A government can coerce but, in a democracy at least, they depend on the votes of the coerced to stay in power. Say the wrong thing and you’re out or you never get in. Try running for public office in the US as an atheist and see how far you get. In fact, you get the impression that most US voters would probably vote for an islamic terrorist supporter over an atheist if that was the only choice they had.

    Simple solution, as above: We do not have an established church and we do not have established media.

    There’s a lot of people in the US, some are probably here, who would like an established church. As long as it’s their church, of course.

    And the BBC does produce some really good shows.

    All without ads.

    Tell me how that’s a bad thing.

  4. 4

    Cut taxes and you cut services.

    PBS and the NEA is a “service” the country simply doesn’t need any more, what with all of the other technological avenues available to those who wish to provide media services/art to the public for free or for profit. It takes virtually no capital at all to throw up a website, populate it with whatever you want, and then work hard to create traffic.

    As far as “cuts” are concerned, that’s a laughable term. A “cut” is what they call it when you reduce the scheduled baseline budget increase for the future. Reducing the percentage of increase need not reduce any services.

  5. 5

    The BBC is controlled by the BBC Trust. The trust is appointed by the Queen on advice of government ministers. Independent? In what sense? Even the nature of the BBC is set by royal charter, which comes under governmental review every 10 years.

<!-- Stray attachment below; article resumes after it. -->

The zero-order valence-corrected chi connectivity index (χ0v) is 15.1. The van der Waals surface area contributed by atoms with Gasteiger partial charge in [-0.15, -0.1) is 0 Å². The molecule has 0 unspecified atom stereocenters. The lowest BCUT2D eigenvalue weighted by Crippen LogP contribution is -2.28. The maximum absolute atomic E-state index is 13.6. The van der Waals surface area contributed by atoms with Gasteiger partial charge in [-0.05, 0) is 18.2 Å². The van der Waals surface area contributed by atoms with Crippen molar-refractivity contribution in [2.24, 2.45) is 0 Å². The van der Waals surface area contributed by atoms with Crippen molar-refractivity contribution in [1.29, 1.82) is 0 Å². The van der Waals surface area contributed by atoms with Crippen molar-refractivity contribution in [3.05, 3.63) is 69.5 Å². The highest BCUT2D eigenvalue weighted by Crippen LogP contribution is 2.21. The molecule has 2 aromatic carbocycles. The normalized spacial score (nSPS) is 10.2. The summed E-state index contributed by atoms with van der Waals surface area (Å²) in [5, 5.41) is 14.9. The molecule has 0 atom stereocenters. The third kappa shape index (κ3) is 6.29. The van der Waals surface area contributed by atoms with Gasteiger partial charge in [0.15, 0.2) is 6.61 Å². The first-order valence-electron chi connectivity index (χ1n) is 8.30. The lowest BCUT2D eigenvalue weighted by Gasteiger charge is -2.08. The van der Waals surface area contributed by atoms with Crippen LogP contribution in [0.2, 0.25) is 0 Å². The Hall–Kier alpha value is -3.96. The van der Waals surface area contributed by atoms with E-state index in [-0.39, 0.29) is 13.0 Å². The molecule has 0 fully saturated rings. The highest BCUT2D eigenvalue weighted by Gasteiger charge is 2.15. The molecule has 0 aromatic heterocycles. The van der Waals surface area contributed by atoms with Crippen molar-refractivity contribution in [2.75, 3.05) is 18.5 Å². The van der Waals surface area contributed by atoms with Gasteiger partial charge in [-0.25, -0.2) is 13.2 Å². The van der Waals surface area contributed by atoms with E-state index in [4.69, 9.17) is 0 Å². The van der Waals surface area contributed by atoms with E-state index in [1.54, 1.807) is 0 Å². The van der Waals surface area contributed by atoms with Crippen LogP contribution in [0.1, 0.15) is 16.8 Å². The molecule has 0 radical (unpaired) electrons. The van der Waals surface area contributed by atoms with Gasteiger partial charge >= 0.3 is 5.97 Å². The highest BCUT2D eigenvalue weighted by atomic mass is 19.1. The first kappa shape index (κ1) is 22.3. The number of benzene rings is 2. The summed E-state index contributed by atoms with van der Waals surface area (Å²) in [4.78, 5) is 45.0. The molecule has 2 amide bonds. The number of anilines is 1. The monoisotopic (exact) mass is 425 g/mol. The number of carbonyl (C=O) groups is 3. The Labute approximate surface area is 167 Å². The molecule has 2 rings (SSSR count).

To claim that a broadcasting company is “independent” of government when government establishes and enforces its charter and appoints those who set set company policy and hire all upper echelon management is either the height of naivete or someone here is a shill for the state propaganda machine.

    BTW, who breaks all the really big stories about the government there in the UK – BBC, or The Guardian? Oh wait .. does the BBC have any investigative capacity? Or do they only cover news other services and organizations have broken?

    Just because they are allowed to cover news that puts the government in a bad light after some other media source has broken it doesn’t mean it’s not a propaganda arm of the government – it just means it’s not as overt as, say, MSNBC or CNN here in America.

  6. 6
    News says:

    William J Murray has got the thing by the right handle.

    Public broadcasting was – in general – relevant to a former time.

    If the public broadcasting media had not told my classmates and me that Jack Kennedy had been assassinated 50 years ago, we just wouldn’t know.